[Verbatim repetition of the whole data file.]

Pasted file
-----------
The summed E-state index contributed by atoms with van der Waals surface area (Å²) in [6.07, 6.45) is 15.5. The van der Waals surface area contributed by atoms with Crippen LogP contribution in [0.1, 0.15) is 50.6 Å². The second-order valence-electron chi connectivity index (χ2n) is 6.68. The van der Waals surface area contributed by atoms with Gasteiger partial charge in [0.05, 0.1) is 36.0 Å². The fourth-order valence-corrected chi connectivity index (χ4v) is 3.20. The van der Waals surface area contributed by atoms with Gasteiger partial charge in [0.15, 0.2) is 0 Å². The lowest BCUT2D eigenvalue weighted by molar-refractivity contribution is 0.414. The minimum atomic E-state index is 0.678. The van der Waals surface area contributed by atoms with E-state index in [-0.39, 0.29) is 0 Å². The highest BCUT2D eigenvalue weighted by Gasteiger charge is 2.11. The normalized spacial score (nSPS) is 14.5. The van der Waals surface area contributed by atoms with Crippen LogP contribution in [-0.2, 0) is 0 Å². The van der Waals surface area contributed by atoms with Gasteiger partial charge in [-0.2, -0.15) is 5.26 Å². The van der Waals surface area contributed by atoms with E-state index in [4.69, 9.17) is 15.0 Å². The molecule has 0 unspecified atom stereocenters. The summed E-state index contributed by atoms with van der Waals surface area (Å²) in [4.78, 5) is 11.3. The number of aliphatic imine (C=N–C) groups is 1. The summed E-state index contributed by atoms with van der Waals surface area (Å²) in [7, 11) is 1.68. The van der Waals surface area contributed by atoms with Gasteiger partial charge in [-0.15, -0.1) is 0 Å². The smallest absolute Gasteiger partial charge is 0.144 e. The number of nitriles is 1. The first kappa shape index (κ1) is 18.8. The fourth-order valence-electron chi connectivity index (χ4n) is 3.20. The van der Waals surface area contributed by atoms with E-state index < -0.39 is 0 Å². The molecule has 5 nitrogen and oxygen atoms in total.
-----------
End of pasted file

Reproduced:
The summed E-state index contributed by atoms with van der Waals surface area (Å²) in [6.07, 6.45) is 15.5. The van der Waals surface area contributed by atoms with Crippen LogP contribution in [0.1, 0.15) is 50.6 Å². The second-order valence-electron chi connectivity index (χ2n) is 6.68. The van der Waals surface area contributed by atoms with Gasteiger partial charge in [0.05, 0.1) is 36.0 Å². The fourth-order valence-corrected chi connectivity index (χ4v) is 3.20. The van der Waals surface area contributed by atoms with Gasteiger partial charge in [0.15, 0.2) is 0 Å². The lowest BCUT2D eigenvalue weighted by molar-refractivity contribution is 0.414. The minimum atomic E-state index is 0.678. The van der Waals surface area contributed by atoms with E-state index in [-0.39, 0.29) is 0 Å². The highest BCUT2D eigenvalue weighted by Gasteiger charge is 2.11. The normalized spacial score (nSPS) is 14.5. The van der Waals surface area contributed by atoms with Crippen LogP contribution in [-0.2, 0) is 0 Å². The van der Waals surface area contributed by atoms with Gasteiger partial charge in [-0.2, -0.15) is 5.26 Å². The van der Waals surface area contributed by atoms with E-state index in [4.69, 9.17) is 15.0 Å². The molecule has 0 unspecified atom stereocenters. The summed E-state index contributed by atoms with van der Waals surface area (Å²) in [4.78, 5) is 11.3. The number of aliphatic imine (C=N–C) groups is 1. The summed E-state index contributed by atoms with van der Waals surface area (Å²) in [7, 11) is 1.68. The van der Waals surface area contributed by atoms with Gasteiger partial charge in [-0.15, -0.1) is 0 Å². The smallest absolute Gasteiger partial charge is 0.144 e. The number of nitriles is 1. The first kappa shape index (κ1) is 18.8. The fourth-order valence-electron chi connectivity index (χ4n) is 3.20. The van der Waals surface area contributed by atoms with E-state index < -0.39 is 0 Å². The molecule has 5 nitrogen and oxygen atoms in total.